Cirrhotic patients often suffer from malnutrition due to decrease in nutrient consumption or impaired liver metabolism [1, 2]. Cirrhotic patients with malnutrition have been recognized to have greater risk for increased postoperative complications and mortality [3, 4]. A variety of mechanisms are considered to contribute to malnutrition in cirrhosis such as poor food intake, malabsorption, increased intestinal protein loss, decreased protein synthesis, disturbances in substrate utilization, and hypermetabolism. Vegetative protein containing branched-chain amino acid (BCAA) supplementation has been shown to be effective for treatment of malnourished patients with liver cirrhosis . The parameters used to assess nutritional improvement of cirrhotic patients are important for such treatment. There were many suggested parameters to assess the nutritional improvement from previous studies. In this study, six parameters including body weight, body composition, Triceps skinfold thickness (TST), subjective global assessment (SGA), serum albumin, and prealbumin were used and the results were gathered and analyzed to assess nutritional improvement in patients with liver cirrhosis after vegetative protein supplementation.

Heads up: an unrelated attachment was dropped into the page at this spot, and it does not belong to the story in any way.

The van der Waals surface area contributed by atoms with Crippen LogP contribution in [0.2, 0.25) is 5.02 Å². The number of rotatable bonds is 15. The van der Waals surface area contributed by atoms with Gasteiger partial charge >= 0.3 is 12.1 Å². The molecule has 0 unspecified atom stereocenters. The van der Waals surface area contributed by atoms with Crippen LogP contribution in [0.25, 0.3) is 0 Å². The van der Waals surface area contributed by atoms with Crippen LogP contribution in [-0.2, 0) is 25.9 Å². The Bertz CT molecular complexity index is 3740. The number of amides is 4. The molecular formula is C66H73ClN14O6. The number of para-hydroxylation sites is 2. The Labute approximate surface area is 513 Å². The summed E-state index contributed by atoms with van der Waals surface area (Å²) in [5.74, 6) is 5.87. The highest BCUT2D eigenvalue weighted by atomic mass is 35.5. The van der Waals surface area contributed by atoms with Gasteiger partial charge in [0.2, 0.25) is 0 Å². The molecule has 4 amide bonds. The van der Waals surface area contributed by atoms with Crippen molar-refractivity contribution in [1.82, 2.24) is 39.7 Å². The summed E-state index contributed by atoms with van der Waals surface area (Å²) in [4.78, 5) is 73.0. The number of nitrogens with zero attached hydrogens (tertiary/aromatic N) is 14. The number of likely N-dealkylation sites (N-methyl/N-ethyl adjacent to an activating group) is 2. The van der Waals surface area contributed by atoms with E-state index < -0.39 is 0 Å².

2. Material and Method
Twenty-two patients who were diagnosed of having liver cirrhosis based on clinical and histological evidences, or imaging diagnosis, were recruited from Ramathibodi Hospital, Bangkok, Thailand. Clinical evidence of cirrhosis was defined with the presence of portal hypertension and hepatic insufficiency . The severity of liver cirrhosis was graded using Child-Pugh scores . The study excluded patients with hepatocellular carcinoma, poor intestinal absorption, chronic renal disease, acquired immunodeficiency syndrome, recent alcohol drinking, and those who refused to join in this study. Informed consent was obtained from all participants prior to enrollment. The study protocol had been reviewed and approved by the ethical committee on human research of Ramathibodi Hospital, Mahidol University.